Subscribe To Amazing Spider-Man 2 Stuntman Sues Over Alleged Clothesline Updates
If you thought getting an acting job on a film like The Amazing Spider-Man 2 was hard enough, try attempting to become one of the many stunt professionals involved in the production. BJ Davis bent over backwards to get the gig, and now he’s suing because of a particularly brutal clothesline – and the supposed malice hiding behind it.

The Hollywood Reporter picked up on the story of Davis’ lawsuit against Sony Pictures, as well as the producers of the 2014 film, that has caused Sony enough headaches that they eventually decided to share the character with Marvel Studios. What they won’t be sharing though is the alleged mistreatment of Mr. Davis, who claims that every step of the way he’s been discriminated against due to his age. At the time of production, BJ Davis was 61 and a Los Angeles resident. But by time The Amazing Spider-Man 2 was finished with him he had moved to New York, found out he was being paid less than his younger counterparts, and was supposedly injured so bad that he couldn’t work after the film had wrapped.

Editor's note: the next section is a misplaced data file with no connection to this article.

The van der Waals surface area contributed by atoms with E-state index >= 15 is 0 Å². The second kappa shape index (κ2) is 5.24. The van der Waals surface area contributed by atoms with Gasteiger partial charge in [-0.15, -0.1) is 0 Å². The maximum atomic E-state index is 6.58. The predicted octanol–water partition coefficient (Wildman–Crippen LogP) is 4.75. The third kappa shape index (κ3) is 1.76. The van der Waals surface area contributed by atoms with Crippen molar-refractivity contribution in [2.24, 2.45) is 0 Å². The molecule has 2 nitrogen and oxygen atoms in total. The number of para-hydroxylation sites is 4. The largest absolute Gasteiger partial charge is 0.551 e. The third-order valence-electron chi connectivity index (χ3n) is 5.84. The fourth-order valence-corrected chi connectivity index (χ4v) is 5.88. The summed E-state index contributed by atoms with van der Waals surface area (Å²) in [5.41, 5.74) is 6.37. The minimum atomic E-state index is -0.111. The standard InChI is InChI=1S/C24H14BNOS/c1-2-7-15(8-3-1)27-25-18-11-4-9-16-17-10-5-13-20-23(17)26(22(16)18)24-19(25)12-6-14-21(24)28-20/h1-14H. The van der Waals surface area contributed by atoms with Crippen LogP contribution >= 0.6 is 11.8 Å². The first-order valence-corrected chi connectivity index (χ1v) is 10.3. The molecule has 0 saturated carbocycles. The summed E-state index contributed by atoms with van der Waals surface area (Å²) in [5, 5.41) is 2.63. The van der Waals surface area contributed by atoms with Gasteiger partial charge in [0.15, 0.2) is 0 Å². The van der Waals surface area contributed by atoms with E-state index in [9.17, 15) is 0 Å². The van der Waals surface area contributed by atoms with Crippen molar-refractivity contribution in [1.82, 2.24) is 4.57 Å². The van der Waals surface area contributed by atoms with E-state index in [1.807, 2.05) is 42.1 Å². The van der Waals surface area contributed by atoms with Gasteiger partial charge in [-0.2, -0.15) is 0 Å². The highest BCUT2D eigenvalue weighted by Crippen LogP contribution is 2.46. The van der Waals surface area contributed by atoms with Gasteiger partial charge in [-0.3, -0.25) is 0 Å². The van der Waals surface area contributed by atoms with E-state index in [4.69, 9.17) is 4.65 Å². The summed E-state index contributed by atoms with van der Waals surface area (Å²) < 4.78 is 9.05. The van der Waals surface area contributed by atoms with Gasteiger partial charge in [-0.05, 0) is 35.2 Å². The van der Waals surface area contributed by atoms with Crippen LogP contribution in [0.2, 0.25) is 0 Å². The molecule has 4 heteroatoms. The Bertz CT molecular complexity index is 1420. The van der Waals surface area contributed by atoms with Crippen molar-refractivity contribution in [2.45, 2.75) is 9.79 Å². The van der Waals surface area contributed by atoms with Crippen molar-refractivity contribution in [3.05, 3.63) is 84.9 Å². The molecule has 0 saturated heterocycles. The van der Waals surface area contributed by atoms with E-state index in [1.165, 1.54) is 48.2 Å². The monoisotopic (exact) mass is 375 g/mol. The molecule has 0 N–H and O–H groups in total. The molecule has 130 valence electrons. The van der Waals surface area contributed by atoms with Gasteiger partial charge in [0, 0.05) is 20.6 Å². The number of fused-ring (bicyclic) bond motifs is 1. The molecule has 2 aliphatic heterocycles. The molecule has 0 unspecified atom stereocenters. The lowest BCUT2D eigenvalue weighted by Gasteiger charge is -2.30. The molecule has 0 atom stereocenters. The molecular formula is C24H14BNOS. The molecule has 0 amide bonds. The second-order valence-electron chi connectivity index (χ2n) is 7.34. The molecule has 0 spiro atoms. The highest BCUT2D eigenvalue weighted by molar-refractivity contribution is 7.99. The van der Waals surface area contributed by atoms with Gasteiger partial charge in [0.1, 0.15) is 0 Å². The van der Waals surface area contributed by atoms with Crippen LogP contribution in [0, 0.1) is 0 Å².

The career ending injuries were due to a surprise clothesline tackle, during a shoot that was supposed to contain "no physical contact" between the stunt workers. Strangely enough, the person who delivered the blow had told Davis that it was ordered by The Amazing Spider-Man 2’s stunt co-ordinator. Davis uprooted his life and took lower paying stunts, all to be in The Amazing Spider-Man 2, and you wouldn’t know that, because his name has allegedly been removed from the film.

Now obviously, these are a lot of nasty allegations that need to be vetted and investigated to their fullest extent. If one were to cross-examine the details here, a case could be made that Davis is a disgruntled stunt professional who wasn’t happy with the piece of the pie he was given. This could have sewn some seeds of resentment, and thus led to the case you see in front of you. However, that being said, if this turns out to be a legitimate case, this could prove to be extremely problematic for Sony.

With the studio still reeling from both the hack attack it suffered against its networks, as well as the financial doom that has been highlighted with bombs like Pixels, Aloha, and The Walk, the woes of the once proud studio continue to compile. However, the case of BJ Davis’ allegations are probably the most serious pitfall suffered by Sony Pictures, as this is a pretty damning case of systematic discrimination in a year where the dangers stunt professionals face are on particular display. We’ll see where this case lands in the coming weeks, but in the meantime we hope that the matter can be solved expediently with all due diligence paid to the claims made.

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